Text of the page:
I love celebrating seasons – all the seasons. Actually, I just love any opportunity to celebrate anyone or anything with special snacks, decorations, and friends. As much as I love summer, I’ve always enjoyed celebrating the back-to-school season. Shopping for school supplies (Is there a simple joy greater than a pack of assorted flair pens?! Or Sharpies?!), meeting new teachers and friends, reuniting with old teachers and friends, getting back into a routine, and, especially here in Texas, gearing up for football season…I love it all! Even as empty-nesters, Mac and I still feel the excitement of the back-to-school season.
Back-to-school looked and felt very different this year. Some kids are still remote learning, which means navigating Zoom calls and virtual assignments. Other kids are back in the classroom, navigating what it means to wear masks and maintain social distance at school. While some are starting football, volleyball, band, and other extra-curricular activities with significant modifications, others have been told all extracurriculars are canceled until spring.
Our communities are divided about when and how kids should get back to the classroom. Parents have engaged in emotionally charged social media battles and attended some heated school board meetings. There is so much anger and angst surrounding this 2020 back-to-school season. Nothing is the same as it’s been in the past. Generally speaking, “same” brings us comfort, so this is extremely uncomfortable.
As moms, our reflex is to fix things and to remove any and all discomfort from our kids’ lives. What if we looked at this weird back-to-school season as an opportunity for growth and development, instead of just a season of setbacks and difficulty? What if we looked at this with a Fearless Mom 20/20 perspective? A 20/20 perspective considers the next 20 years, not just the next 20 minutes. We can’t change the situation, but we can change our perspective. We can’t change the situations, but we can change how we look at it. When we change how we look at it, we change the way we feel about it, and we change the way we deal with it.
We look at the situation as it really is, not how we wish it was. We acknowledge the change and the difficulty, and all the feelings that go with it. Then, we shift our perspective, flip our mindset, and leverage this situation as an opportunity for development. We consider not just what our kids are experiencing right now, but what our kids could learn that will help them not only right now, but also 20 years from now. For example:
- Kids have to wear masks. New 20/20 Perspective: Kids learn to consider others and do uncomfortable things to make others feel safe and comfortable. They learn self-control as they keep the mask on even when they don’t want to. They learn that sometimes the thought of something (like wearing a mask) is more difficult than the reality.
- Kids have to do classes online. New 20/20 Perspective: Kids learn how to speak up for themselves to the teacher, and learn to problem solve as they work through technological glitches. When they occasionally miss assignments and classes, they learn how to recover afterward.
- Kids struggle to learn from a teacher who is only on a screen and cannot answer questions immediately. They don’t understand assignments and get overwhelmed and anxious. New 20/20 Perspective: They learn how to verbalize and articulate thoughts and feelings, and they realize they are not the only ones struggling. They learn that this is hard, but it won’t be like this forever. They learn that they can survive hard times.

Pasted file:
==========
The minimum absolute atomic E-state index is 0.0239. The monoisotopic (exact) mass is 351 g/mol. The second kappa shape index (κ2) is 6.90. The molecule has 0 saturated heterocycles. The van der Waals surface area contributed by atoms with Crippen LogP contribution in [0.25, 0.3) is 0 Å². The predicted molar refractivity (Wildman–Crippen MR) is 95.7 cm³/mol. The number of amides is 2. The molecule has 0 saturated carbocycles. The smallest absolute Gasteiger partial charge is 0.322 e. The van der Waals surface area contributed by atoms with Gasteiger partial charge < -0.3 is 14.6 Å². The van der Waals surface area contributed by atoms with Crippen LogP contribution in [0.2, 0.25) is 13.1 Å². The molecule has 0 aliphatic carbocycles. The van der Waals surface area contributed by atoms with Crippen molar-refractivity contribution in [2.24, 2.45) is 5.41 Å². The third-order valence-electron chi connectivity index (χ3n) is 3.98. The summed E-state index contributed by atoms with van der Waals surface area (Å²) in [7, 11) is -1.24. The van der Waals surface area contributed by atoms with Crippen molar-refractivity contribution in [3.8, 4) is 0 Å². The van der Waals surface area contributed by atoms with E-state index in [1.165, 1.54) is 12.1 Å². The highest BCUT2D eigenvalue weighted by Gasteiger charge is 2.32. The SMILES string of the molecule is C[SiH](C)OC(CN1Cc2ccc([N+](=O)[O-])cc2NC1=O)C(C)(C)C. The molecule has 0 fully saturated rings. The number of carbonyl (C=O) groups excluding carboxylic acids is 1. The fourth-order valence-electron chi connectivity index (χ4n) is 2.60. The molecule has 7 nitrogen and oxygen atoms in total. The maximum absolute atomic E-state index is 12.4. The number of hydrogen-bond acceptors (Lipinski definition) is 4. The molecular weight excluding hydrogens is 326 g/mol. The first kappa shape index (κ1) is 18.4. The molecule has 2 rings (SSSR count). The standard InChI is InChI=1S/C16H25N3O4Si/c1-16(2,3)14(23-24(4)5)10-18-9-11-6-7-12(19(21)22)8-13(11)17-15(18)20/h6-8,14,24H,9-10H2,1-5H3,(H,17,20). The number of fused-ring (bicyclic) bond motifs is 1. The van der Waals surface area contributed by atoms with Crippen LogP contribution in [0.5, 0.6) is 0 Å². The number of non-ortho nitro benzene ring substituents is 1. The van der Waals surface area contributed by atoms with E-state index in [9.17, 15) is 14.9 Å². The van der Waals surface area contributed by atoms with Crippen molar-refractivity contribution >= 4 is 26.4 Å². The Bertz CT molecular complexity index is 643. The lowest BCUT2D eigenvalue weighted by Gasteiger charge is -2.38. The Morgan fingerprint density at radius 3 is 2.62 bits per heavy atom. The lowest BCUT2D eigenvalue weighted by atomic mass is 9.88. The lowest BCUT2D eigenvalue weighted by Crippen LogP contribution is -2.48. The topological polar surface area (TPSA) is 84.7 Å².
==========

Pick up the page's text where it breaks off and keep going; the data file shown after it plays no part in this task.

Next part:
- Kids have teachers who sometimes have the technology figured out and sometimes struggle. New 20/20 Perspective: They watch teachers try new strategies and keep trying new ways to teach over a computer. They learn to see teachers as actual people: people who care deeply for their students, but who are also struggling to figure all of this out. They learn empathy and kindness.
Here’s the deal. This season is hard; it’s weird, different, uncertain, and scary. Each child (and each mom!) is responding differently and feeling different feelings. As moms, we have a huge opportunity to teach our kids that life is sometimes hard. Really hard. And that we can work together to do hard things. We can learn to speak up and talk about the feelings we’re feeling. We can learn to notice when others are having a hard time, too. We can learn that any feeling is okay to feel, but how we express it matters. We can learn that others—even adults—are sometimes feeling these feelings, too. We can learn that sometimes, even when we do our best, we mess up. We can learn that failure isn’t fatal and that we can learn from our mistakes. We can learn that we can disagree with someone and still love them and be kind to them.
But the most important thing we have to keep in mind is that God is always in control. Even when we don’t see it or feel it. Nothing is wasted—no mistake, no difficulty, no pain, no loss, no hardship. Nothing is wasted in God’s economy. He will use all of this for His glory and our good. As Romans 8:28 says (emphasis mine), “And we know that God causes all things to work together for good to those who love God, to those who are called according to His purpose.”
He will give us everything we need to get through this. We WILL get through this; together and with His help. We will be better, stronger, and smarter when we get through this season.
Check out the Back To School Check-in video for more about navigating this unique 2020 back-to-school season.